The Speed of Technology
SXSW 2000 Interactive Festival
Blaming the MessengerMod: Heather Gold (Subvert.com)
Panelists: Clive Thompson (Shift), Matt Heimer (SmartMoney), Cliff Blanchard (Austin Police Department)
Leave it to the press to look for easy answers. When the shootings at Columbine High School in Littleton, Colo., catapulted geek culture into mainstream American consciousness, traditional print and electronic media started scrambling for explanations, settling ultimately on what the New York Post called "the creepy world of the nerds at Columbine" -- violent video games, online chat rooms, and plain old youth alienation -- as its scapegoat. Three months later, when day trader Mark Barton blew away his family, several co-workers, and himself after losing nearly half a million dollars in risky online trading, the association between the Internet and impulsive violence was sealed.
It isn't, as two of the four experts on Monday's "Killing the Messenger" panel pointed out, as if blaming America's problems on boys and their toys is something new; that trend goes back at least as far as Dungeons and Dragons, the fantasy game that early-Eighties-era adults claimed would "destroy our ability to see the distinction between fantasy and reality," according to APD Detective Cliff Blanchard, who now investigates crimes online. What's different this time, according to Clive Thompson, editor and video game columnist for digi-cult magazine Shift, is that the people blaming new media for society's ills often have "legitimate concerns" about technology that aren't being addressed by the online world. "There's a huge number of people who aren't enjoying [the new economy] at all ... and we need to understand where that anxiety is coming from," Thompson said.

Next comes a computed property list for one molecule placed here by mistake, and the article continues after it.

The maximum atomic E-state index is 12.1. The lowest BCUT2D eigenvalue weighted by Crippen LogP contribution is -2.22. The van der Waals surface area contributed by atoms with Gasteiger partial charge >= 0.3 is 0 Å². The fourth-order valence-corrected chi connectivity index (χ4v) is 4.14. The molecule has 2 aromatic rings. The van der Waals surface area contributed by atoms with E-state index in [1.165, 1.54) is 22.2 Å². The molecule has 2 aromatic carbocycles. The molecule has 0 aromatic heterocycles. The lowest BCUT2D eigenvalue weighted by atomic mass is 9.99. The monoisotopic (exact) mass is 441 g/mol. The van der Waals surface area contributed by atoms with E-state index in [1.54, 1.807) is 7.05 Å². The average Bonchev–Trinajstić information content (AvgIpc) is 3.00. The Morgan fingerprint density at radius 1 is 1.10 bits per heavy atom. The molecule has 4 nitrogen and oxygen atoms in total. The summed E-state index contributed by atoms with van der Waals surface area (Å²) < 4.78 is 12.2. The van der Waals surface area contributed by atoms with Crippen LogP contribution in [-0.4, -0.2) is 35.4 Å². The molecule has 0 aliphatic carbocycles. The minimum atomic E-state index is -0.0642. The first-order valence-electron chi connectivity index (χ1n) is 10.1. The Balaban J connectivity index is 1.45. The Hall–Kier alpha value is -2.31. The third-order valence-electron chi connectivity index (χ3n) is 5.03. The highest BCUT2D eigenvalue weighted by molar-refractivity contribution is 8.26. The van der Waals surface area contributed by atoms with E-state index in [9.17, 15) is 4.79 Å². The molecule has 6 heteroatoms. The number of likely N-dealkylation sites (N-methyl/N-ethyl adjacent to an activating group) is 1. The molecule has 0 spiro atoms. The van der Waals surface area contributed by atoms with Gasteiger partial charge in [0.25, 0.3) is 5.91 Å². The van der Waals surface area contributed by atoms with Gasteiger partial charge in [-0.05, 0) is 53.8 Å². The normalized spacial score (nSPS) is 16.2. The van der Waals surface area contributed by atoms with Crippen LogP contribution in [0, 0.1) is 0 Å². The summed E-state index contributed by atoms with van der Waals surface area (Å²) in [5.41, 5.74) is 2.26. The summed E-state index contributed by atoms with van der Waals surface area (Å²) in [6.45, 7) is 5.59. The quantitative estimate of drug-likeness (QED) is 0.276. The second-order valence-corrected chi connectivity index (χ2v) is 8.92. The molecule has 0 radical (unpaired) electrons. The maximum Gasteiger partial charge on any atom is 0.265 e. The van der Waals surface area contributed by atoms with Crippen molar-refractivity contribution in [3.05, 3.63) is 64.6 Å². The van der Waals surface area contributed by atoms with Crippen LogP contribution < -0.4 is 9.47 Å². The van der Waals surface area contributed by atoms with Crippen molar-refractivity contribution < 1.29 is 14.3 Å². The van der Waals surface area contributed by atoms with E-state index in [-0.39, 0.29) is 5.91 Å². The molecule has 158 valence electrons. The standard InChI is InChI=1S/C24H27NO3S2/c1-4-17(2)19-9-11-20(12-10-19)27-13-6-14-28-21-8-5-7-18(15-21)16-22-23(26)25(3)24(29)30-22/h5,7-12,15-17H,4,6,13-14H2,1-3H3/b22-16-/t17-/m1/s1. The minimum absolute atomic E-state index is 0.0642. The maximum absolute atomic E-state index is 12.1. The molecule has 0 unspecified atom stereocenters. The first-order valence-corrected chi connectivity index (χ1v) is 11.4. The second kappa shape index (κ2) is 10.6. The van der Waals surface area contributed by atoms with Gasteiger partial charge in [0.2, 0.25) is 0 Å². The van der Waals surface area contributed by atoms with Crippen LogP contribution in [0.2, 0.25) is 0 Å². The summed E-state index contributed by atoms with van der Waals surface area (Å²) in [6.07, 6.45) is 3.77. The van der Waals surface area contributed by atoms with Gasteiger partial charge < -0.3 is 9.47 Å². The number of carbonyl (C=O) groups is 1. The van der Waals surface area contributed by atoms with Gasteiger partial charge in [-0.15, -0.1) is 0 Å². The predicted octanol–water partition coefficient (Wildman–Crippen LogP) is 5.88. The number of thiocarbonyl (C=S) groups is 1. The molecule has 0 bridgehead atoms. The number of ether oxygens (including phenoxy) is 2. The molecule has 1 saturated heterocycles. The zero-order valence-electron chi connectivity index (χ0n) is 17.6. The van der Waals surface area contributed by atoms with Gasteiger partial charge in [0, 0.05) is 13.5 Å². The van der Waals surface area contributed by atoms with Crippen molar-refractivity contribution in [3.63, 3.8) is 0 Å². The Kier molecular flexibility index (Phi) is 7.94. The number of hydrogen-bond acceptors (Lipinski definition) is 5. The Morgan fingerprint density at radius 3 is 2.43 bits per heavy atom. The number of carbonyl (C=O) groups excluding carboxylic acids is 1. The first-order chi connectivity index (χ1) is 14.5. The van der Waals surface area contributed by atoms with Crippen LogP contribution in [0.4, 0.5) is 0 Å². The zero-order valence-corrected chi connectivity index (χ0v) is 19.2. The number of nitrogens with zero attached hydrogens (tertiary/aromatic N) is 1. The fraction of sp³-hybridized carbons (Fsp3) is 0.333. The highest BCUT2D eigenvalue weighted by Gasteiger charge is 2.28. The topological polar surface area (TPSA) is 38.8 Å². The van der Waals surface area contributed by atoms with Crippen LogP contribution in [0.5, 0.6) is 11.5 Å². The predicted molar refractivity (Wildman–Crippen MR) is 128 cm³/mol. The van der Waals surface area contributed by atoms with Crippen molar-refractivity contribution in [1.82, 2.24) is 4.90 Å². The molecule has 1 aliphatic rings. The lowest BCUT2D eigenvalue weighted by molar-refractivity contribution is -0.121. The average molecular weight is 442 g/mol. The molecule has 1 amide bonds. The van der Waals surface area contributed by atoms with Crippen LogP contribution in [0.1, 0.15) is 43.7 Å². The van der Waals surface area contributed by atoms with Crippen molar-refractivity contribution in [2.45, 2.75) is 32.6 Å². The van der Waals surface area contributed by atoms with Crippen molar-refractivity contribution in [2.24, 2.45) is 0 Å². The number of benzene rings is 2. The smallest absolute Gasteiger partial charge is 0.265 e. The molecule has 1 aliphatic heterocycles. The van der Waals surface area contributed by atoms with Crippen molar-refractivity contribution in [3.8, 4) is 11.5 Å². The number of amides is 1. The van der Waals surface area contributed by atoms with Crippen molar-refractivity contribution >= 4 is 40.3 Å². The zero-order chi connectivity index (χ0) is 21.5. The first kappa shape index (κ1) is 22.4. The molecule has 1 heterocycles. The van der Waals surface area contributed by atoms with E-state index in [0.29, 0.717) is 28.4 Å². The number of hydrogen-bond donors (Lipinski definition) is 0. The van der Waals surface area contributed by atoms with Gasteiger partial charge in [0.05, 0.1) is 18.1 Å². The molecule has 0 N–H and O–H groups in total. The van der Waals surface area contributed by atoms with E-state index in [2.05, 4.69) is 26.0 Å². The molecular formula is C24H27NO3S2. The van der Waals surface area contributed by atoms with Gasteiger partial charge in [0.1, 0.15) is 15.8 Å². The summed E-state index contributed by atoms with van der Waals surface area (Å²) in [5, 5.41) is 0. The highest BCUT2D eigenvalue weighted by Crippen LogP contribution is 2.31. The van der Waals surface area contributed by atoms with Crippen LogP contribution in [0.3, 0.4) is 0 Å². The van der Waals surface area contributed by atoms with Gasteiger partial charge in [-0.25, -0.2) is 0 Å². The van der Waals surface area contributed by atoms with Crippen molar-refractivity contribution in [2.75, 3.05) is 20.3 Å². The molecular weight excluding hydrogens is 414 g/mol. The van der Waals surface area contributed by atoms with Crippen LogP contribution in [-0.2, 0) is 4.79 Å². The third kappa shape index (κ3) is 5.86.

One place it comes from, suggested panel moderator Heather Gold, an Internet consultant and the creator of subvert.com, is the perceived need to be on top -- the sense, Gold said, that "if you can't be the best, why bother?"
"The big perception is that if you're not successful on the highest possible level and making the maximum conceivable amount of money, you're not a player," added panelist Matt Heimer, a SmartMoney magazine staffer who has written extensively about the day trading culture. Both the Columbine killers and Barton "had a sense that they had been relegated to second place, and only first place matters ... That's far deeper than the Internet."
Neither day traders nor high-school students are typified by their murderous representatives; but drastic actions, in many ways, are a direct response to the lack of security fostered by both cultures. "Our culture overemphasizes the gambling side of [online trading] and underemphasizes the total lack of security," Heimer said, pointing out that of the approximately 70 million people trading stock online, 80% lose money.
The solution, the panelists agreed, was twofold: First, society will have to stop "blaming the messenger" -- that is, the Internet -- by saying, in Blanchard's words, that if killers "didn't have access to the Internet, this never would have happened." (Ironically, the day after the panel, George W. Bush issued a statement blaming "dark dungeons of evil on the Internet" for the recent rash of school shootings.) Second, those in the new media will have to reach out to those who have been left behind by the new economy and try to understand their concerns. "We tend to be contemptuous of [critics] and say, 'What a bunch of rednecks,'" Thompson said. "The public needs a legitimate outlet for those concerns."